Self-adaptive workload prediction suite

This section proposes a high level architectural design of the self-adaptive workload prediction suite. The self-adaptive suite uses the decision fusion technique to increase the prediction accuracy of the cloud auto-scaling systems. Decision fusion is defined as the process of fusing information from individual data sources after each data source has undergone a preliminary classification [16]. The self-adaptive prediction suite aggregates the prediction results of multiple time-series prediction algorithms to improve the final prediction accuracy. The different time-series prediction techniques use different risk minimization principles to create the prediction model. The theoretical analysis shows that the accuracy of a risk minimization principle depends on the complexity of the time-series. In addition, since the complexity of a time-series is defined by its corresponding workload pattern, the theoretical analysis concludes that the accuracy of a regression model is a function of the workload pattern (see Theoretical investigation of the hypothesis section).

Furthermore, Experimental investigation of the hypotheses section experimentally confirms the theoretical conclusion of Theoretical investigation of the hypothesis section. In the experiment two versions of an ANN algorithm (i.e., multi-layer perceptron (MLP) and multi-layer perceptron with weight decay (MLPWD)) and the Support Vector Machine (SVM) algorithm are used to predict three groups of time-series. Each time-series group represents a different workload pattern. The objective of the experiment is to investigate the correlation between the accuracy of the risk minimization principle and the workload pattern.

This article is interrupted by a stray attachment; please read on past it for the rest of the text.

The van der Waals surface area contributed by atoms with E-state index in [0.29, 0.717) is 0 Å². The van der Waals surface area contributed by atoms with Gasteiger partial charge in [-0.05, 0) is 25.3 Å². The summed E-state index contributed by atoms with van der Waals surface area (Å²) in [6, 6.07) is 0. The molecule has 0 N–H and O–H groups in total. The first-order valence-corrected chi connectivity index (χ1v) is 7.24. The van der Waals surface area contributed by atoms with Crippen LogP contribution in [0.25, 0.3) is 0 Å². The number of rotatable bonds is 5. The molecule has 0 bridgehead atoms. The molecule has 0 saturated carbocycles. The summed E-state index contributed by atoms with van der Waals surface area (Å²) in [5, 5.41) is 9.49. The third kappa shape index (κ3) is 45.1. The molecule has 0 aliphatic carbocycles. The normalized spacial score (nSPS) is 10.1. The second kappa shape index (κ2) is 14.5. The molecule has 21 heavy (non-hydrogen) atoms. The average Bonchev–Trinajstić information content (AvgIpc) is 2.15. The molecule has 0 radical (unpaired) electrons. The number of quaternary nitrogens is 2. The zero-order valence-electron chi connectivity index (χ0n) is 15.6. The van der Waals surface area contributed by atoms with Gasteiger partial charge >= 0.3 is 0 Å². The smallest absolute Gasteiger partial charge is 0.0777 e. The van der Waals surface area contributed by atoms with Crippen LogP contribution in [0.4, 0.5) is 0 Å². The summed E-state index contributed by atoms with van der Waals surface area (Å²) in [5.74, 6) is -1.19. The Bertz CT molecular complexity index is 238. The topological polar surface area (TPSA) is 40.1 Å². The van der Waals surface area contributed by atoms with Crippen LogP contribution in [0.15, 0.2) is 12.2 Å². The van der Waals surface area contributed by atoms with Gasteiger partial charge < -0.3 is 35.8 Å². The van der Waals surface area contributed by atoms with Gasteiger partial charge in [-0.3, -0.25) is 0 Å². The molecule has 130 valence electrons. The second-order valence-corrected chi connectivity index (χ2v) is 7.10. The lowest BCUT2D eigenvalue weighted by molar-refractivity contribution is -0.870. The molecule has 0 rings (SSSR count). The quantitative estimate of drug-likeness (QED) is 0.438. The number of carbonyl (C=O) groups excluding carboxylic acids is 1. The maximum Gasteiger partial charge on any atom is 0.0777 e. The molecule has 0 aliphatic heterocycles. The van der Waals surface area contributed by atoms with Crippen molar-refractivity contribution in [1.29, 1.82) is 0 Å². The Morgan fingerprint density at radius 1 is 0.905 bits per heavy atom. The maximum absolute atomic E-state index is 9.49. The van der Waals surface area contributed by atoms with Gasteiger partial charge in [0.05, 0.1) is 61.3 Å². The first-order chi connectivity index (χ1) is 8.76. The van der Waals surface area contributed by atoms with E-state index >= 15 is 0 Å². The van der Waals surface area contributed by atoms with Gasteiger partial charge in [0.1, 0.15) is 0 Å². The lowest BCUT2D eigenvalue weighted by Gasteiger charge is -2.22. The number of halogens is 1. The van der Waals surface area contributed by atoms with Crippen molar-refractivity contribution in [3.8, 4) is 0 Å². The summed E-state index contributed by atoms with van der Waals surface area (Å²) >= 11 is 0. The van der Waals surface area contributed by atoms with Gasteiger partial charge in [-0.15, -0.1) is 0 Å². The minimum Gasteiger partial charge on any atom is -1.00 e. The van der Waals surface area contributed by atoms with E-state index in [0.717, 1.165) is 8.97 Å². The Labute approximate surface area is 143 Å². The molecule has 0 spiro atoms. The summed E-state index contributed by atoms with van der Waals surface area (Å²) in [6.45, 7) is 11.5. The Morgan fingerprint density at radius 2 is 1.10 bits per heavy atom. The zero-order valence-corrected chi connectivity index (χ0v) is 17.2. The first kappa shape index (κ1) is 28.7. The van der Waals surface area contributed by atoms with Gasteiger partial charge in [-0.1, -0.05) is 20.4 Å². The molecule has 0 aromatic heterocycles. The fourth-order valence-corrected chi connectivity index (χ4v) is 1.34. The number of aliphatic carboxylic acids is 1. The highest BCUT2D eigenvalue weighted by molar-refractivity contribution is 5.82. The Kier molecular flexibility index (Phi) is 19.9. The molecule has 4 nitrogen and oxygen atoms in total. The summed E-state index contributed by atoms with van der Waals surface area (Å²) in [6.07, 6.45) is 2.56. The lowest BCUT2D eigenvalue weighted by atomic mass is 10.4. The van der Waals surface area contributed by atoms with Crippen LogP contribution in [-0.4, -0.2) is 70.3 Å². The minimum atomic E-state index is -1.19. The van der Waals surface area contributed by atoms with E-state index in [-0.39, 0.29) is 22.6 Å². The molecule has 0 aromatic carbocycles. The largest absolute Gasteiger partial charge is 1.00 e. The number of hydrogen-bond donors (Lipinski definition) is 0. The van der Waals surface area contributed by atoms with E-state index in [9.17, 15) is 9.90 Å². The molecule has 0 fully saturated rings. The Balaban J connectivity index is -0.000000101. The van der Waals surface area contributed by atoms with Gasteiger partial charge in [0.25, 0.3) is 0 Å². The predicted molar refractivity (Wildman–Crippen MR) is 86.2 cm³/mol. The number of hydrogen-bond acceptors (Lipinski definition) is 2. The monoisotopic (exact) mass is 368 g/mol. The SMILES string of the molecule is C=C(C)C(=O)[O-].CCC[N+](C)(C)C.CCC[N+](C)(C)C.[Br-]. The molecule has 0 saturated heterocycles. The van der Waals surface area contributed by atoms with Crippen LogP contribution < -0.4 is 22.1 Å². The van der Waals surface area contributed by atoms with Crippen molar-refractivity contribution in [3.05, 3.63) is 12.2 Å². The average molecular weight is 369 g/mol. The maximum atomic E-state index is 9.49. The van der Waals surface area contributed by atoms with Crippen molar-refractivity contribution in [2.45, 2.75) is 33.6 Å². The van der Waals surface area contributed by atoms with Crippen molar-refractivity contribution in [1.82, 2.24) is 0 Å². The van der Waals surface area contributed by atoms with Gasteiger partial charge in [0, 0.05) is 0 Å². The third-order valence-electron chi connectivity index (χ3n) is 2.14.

The ANN algorithms are identical except that MLPWD uses the structural risk minimization principle and MLP uses the empirical risk minimization principle to create the prediction model. Moreover, the SVM algorithm uses the structural risk minimization principle to create the prediction model. The experimental results show (see Experimental investigation of the hypotheses section):
  • To predict the future workload in an environment with the unpredictable workload pattern it is better to use MLP algorithm with a large sliding window size.

  • To predict the future workload in an environment with the periodic workload pattern it is better to use MLPWD algorithm with a small sliding window size.

  • To predict the future workload in an environment with the growing workload pattern it is better to use SVM algorithm with a small sliding window size.